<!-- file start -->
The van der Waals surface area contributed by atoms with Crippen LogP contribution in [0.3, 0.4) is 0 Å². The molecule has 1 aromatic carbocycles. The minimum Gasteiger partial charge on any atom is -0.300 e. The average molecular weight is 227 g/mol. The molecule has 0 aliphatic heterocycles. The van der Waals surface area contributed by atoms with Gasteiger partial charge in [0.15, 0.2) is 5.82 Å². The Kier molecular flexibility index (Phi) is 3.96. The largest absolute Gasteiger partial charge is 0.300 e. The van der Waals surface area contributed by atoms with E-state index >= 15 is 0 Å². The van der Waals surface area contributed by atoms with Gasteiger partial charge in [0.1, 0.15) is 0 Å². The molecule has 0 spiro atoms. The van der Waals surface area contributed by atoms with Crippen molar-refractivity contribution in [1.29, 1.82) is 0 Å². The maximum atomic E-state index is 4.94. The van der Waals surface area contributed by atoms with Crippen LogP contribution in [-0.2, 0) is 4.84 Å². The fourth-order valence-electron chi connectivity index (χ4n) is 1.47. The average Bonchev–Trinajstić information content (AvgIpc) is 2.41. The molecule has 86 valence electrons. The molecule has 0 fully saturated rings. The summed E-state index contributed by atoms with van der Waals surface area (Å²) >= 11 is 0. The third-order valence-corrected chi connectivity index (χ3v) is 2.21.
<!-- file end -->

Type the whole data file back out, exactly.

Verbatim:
The van der Waals surface area contributed by atoms with Crippen LogP contribution in [0.3, 0.4) is 0 Å². The molecule has 1 aromatic carbocycles. The minimum Gasteiger partial charge on any atom is -0.300 e. The average molecular weight is 227 g/mol. The molecule has 0 aliphatic heterocycles. The van der Waals surface area contributed by atoms with Gasteiger partial charge in [0.15, 0.2) is 5.82 Å². The Kier molecular flexibility index (Phi) is 3.96. The largest absolute Gasteiger partial charge is 0.300 e. The van der Waals surface area contributed by atoms with E-state index >= 15 is 0 Å². The van der Waals surface area contributed by atoms with Gasteiger partial charge in [0.1, 0.15) is 0 Å². The molecule has 0 spiro atoms. The van der Waals surface area contributed by atoms with Crippen molar-refractivity contribution in [1.29, 1.82) is 0 Å². The maximum atomic E-state index is 4.94. The van der Waals surface area contributed by atoms with Crippen LogP contribution in [-0.2, 0) is 4.84 Å². The fourth-order valence-electron chi connectivity index (χ4n) is 1.47. The average Bonchev–Trinajstić information content (AvgIpc) is 2.41. The molecule has 86 valence electrons. The molecule has 0 fully saturated rings. The summed E-state index contributed by atoms with van der Waals surface area (Å²) >= 11 is 0. The third-order valence-corrected chi connectivity index (χ3v) is 2.21.